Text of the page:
Former prisoners of war who were imprisoned for at least 30 days are presumed to be eligible for disability compensation if they become at least 10% disabled from diseases associated with POWs. These presumptive diseases are avitaminosis, beriberi heart disease, ischemic heart disease and conditions where the prisoner of war experienced localized edema during captivity, chronic dysentery, helminthiasis, malnutrition (including optic atrophy), pellagra and/or other nutritional deficiencies, psychosis, anxiety states, dysthymic disorder, depressive neurosis, post-traumatic osteoarthritis, irritable bowel syndrome, peptic ulcer disease, peripheral neuropathy, residuals of cold injury (including arthritis, neuropathy, and/or skin cancer at the site of the cold injury).


Pensions based on need are available for surviving spouses and unmarried children of deceased veterans with wartime service. Spouses must not have remarried and children must be under age 18, or under age 23 if attending a VA-approved school. The veteran must have been discharged under conditions other than dishonorable and must have had 90 days or more of active military service, at least one day of which was during a period of war, or a service-connected disability justifying discharge for disability. Contact us for assistance.


DIC payments may be available for surviving spouses who have not remarried, unmarried children under 18, helpless children, those between 18 and 23 if attending a VA-approved school, low-income parents of deceased service members or veterans. To be eligible, the deceased must have died from:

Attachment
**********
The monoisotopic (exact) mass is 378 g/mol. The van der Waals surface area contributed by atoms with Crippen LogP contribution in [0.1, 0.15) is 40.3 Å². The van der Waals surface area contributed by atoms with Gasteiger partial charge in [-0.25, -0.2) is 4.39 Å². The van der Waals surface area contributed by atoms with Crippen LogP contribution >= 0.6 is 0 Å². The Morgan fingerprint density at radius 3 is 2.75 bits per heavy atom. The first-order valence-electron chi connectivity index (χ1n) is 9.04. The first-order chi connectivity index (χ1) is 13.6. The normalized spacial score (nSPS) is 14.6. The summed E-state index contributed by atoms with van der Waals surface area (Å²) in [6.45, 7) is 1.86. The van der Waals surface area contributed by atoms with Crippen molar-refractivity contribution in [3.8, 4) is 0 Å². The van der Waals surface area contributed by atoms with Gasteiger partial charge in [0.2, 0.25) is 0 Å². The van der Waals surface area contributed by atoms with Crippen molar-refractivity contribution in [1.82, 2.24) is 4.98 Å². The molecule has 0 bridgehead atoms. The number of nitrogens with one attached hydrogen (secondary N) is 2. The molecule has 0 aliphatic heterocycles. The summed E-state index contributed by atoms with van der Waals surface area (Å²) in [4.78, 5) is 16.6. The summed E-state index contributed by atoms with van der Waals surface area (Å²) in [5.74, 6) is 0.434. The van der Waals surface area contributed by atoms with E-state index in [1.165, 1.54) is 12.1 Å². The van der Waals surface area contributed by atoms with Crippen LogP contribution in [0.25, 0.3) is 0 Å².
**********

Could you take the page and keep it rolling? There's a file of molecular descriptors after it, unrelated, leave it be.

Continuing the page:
1. a disease or injury incurred or aggravated while on active duty or active duty for training
  2. an injury incurred or aggravated in line of duty while on inactive duty or
  3. a disability compensable by VA
Death cannot be the result of willful misconduct.

DIC payments may also be authorized for survivors of veterans who were totally service-connected disabled when they died, even though their service-connected disabilities did not cause their deaths. The survivors qualify if:

  1. the veteran was continuously rated totally disabled for a period of 10 or more years immediately preceding death
  2. the veteran was so rated for a period of at least five years from the date of military discharge
  3. the veteran was a former prisoner of war who died after September 30, 1999 and who was continuously rated totally disabled for a period of at least one year immediately preceding death

The veterans discharge must be under conditions other than dishonorable. Contact us for assistance.


Veterans and surviving spouses who are patients in nursing home or assisted living facilities and determined by the VA to be in need of regular aid and attendance of another person or are permanently housebound, may be entitled to additional benefits. Eligibility is based upon need. Contact us for assistance.